Ambient Power Harvesting!

This paper was one of the first ones I dove into while taking ECE 203. Although a lot of it was over my head at the time, I think this paper is great for a few reasons that merit making a post.

  1. It has an amazing premise. Harvesting milivolts of power? From random sources? Count me in. This is such a cool concept!
  2. It shows a number of different use cases, with various amounts of success. The authors did not cherry-pick their results.
  3. It provides a striking example of the interdependence of analog and digital systems. Power supplies are often thought of as purely analog. However, in this paper the circuit uses an Atmega128 to maximize the power extracted.

“A Multiple-Input Boost Converter for Low-Power Energy Harvesting” IEEE Link

Power Draw from Multiple Sources

Because I have a project in mind which would eventually use a main and reserve power source isolated from each other until the main source is depleted, I want to ask if anyone knows about how such a system is achieved and what things need to be considered in designing the system to accomplish minimal reserve power loss.

Textbook on Aspects of Power Circuit Engineering

The textbook “Fundamentals of Power Electronics” by Robert W. Erickson and Dragan Maksimović of the University of Colorado appears to be, upon reading of the first few sections, a good resource to explain concepts of power engineering that one might want to know. Similar to past events, the first few subsections of the first chapter introduce basic concepts and terminology while diagramming some more complex systems of interest. The latest edition of the book is the 2nd edition, but there is evidently a 3rd edition which is expected to be published this year.

Amazon: https://www.amazon.com/Fundamentals-Power-Electronics-Robert-Erickson/dp/0792372700

PDF: https://eleccompengineering.files.wordpress.com/2015/01/fundamentals-of-power-electronics_2nd_erickson_full.pdf

Silicon Carbide (SiC)’s Place in Upgrading Everyday Power Systems

I found this July 2019 article written by Maurizio Emilio, an author on the EE Times, to be pretty interesting.

It starts off by introducing how silicon carbide (SiC) is a “next-generation” material that can be effectively used to reduce power losses and enable higher power density, voltages, temperatures, and frequencies while reducing head dissipation. This is big as the loss of energy through thermal energy (heat) makes it so power systems’ designs are more complex due to the implementation of a cooling system, or otherwise, having to spend/cut down on resources for an additional feature.

Specifically, this article talked about what SiC could do for the aviation industry in terms of lowering the weight of components – leading to reduced fuel consumption/emission. However, I believe the application can be extended towards general power systems like high-power density power converters. Emilio mentioned how SiC has a wide bandgap, high thermal conductivity, and high resistance to electric field breakage, which helps reduce power losses. I feel like this would be very applicable as we use silicon already in many of the electrical applications. One problem outlined is the management of the gate drive conditioning circuit, in other words, managing the gate timing.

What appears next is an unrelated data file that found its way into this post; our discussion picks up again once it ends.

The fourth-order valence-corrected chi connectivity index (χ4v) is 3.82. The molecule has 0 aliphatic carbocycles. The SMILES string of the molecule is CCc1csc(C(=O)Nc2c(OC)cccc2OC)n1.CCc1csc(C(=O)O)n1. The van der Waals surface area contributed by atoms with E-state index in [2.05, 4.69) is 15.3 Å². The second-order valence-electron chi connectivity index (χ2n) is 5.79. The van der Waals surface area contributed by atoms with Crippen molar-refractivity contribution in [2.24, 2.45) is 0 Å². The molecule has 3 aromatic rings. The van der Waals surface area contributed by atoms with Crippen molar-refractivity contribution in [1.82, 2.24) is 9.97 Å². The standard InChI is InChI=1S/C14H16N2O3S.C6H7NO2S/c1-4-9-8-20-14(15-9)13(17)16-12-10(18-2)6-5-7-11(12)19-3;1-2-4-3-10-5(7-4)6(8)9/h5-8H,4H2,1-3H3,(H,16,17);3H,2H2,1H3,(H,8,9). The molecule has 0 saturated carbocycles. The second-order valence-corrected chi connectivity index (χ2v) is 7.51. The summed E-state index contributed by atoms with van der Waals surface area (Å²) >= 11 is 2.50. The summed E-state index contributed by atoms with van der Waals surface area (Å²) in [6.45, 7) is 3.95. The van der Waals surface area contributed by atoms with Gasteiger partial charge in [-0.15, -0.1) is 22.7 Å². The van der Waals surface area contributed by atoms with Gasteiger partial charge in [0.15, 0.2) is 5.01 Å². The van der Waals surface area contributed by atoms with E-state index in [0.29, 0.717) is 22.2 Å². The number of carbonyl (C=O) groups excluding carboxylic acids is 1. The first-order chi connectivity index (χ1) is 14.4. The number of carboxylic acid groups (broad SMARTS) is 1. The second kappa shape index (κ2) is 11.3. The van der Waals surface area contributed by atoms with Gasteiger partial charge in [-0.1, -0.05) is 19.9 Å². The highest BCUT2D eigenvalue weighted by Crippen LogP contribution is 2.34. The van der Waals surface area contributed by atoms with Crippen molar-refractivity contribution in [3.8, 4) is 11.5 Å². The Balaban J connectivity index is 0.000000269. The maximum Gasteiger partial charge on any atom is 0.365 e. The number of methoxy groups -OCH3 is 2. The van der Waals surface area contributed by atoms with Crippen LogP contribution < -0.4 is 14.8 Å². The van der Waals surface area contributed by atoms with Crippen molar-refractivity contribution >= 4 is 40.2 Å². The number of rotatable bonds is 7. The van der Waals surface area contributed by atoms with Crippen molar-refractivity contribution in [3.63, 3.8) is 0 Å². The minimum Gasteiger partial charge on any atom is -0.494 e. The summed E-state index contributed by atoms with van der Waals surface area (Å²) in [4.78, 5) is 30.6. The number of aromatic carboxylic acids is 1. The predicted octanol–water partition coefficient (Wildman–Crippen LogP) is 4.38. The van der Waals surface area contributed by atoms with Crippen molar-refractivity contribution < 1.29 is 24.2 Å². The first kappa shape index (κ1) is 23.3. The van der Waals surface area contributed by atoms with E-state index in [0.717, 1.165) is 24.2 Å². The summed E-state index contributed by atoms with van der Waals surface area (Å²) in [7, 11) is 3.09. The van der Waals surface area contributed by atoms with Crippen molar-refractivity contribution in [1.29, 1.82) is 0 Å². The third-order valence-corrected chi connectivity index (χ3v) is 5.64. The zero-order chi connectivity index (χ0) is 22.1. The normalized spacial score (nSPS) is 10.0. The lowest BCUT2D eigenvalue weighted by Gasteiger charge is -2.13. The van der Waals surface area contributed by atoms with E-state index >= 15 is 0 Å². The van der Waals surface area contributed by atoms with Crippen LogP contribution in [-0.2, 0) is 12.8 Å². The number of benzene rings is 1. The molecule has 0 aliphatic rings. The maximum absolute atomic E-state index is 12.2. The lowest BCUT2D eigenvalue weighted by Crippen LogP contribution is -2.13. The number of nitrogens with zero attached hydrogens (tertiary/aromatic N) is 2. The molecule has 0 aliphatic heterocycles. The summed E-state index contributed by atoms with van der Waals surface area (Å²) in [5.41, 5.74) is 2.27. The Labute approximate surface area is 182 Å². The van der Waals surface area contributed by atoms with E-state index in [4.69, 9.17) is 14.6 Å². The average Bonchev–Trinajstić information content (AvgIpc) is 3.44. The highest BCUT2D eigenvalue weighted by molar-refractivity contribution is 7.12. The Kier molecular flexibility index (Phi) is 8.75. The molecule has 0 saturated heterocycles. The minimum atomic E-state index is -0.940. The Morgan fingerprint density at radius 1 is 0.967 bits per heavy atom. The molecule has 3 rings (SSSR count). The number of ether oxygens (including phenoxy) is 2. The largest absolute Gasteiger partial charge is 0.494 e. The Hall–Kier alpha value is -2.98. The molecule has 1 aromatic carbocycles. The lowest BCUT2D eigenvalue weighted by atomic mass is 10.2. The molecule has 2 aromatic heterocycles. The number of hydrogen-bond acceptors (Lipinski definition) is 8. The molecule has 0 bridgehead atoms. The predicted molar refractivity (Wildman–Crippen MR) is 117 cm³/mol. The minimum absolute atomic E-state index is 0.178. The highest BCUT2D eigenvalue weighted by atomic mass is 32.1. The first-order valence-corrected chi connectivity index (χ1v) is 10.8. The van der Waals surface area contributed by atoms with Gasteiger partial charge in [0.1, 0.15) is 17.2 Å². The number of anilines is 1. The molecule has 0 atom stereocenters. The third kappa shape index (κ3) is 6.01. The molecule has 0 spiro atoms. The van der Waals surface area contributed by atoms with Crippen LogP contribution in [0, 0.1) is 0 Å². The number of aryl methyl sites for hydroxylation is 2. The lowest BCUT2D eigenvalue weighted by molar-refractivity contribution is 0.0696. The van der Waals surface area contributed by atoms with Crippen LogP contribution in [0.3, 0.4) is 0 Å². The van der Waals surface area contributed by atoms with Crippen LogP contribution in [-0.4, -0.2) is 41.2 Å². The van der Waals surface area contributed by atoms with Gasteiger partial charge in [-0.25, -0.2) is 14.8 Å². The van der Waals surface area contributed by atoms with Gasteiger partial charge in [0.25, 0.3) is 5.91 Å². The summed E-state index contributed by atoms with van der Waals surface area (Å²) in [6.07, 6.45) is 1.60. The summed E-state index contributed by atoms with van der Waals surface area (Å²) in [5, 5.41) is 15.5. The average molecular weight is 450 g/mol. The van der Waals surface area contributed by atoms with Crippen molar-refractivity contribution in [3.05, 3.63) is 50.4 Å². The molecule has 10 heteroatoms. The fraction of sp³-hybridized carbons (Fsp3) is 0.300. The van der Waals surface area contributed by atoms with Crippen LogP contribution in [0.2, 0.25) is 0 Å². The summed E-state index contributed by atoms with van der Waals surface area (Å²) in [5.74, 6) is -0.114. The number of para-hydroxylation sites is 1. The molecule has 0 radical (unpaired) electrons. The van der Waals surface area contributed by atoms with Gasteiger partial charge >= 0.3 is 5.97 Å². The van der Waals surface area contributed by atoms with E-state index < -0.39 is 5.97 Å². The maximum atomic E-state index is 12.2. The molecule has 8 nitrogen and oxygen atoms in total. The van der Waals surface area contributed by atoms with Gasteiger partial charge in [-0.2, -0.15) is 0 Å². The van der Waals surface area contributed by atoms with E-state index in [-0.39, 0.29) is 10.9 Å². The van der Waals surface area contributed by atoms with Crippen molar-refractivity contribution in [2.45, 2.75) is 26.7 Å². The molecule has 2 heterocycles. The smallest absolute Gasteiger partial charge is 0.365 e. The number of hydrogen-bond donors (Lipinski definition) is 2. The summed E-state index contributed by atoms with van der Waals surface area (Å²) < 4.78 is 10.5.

One of the main points to take away was Emilio’s explanation of why SiC MOSFETs are a better option than its silicon counterpart. The former can function in hostile environments (600 degrees C) and achieve the same rated voltage in a smaller package.

I encourage everyone to read the article during their free time. It’s cool to think how as technology progress, we find more and more ways to expand even further with our products, in this case, it’s the making of power systems.

2nd event of winter term 2019

2nd analog and power event will be held 6pm Tuesday, 03/10. This time I will share my experiences about my PhD. I encourage everyone share your experiences that you are comfortable with. Find your future of study and Career.

Machine Learning for Spacecraft at Europa: Enabling Faster Exploration in a High-Radiation Environment at 01/22/2020 – 1:00pm

Gleeson 200
Wed, 01/22/2020 – 1:00pm

Kiri L. Wagstaff
Senior Instructor, Oregon State University, Principal Researcher, NASA Jet
Propulsion Laboratory

Abstract:
Upcoming missions to remote destinations like Jupiter’s moon Europa will
operate at extreme distances from the Earth where direct human oversight is
impossible. The combination of extreme distance, limited lifetime due to high
radiation, and limited data downlink creates an urgent need for reliable
autonomous operations.

Machine learning can help by analyzing data for features of interest as it is
collected. Data with positive detections can be marked for high priority
downlink to Earth for mission planning. For Europa, such features include
active icy plumes and unusual surface mineral deposits.

This talk describes data analysis and machine learning methods that can
operate onboard to increase the rate of exploration and discovery. I will
also describe how to assess algorithm radiation sensitivity to determine
which ones are sufficiently robust for mission use.

Bio:

Read more:
http://eecs.oregonstate.edu/colloquium/machine-learning-spacecraft-europ…

IEEE YOUNG PROFESSIONALS BOWLING NIGHT

IEEE Oregon Section Young Professionals are having our Bowling Night! Please come and meet engineers and professionals & show off your bowling skills. Register ASAP so that we can have accurate headcounts for line reservation.

Ask for the IEEE event when you come in. 

Date and Time

  • Date: 31 Jan 2020
  • Time: 06:00 PM to 08:00 PM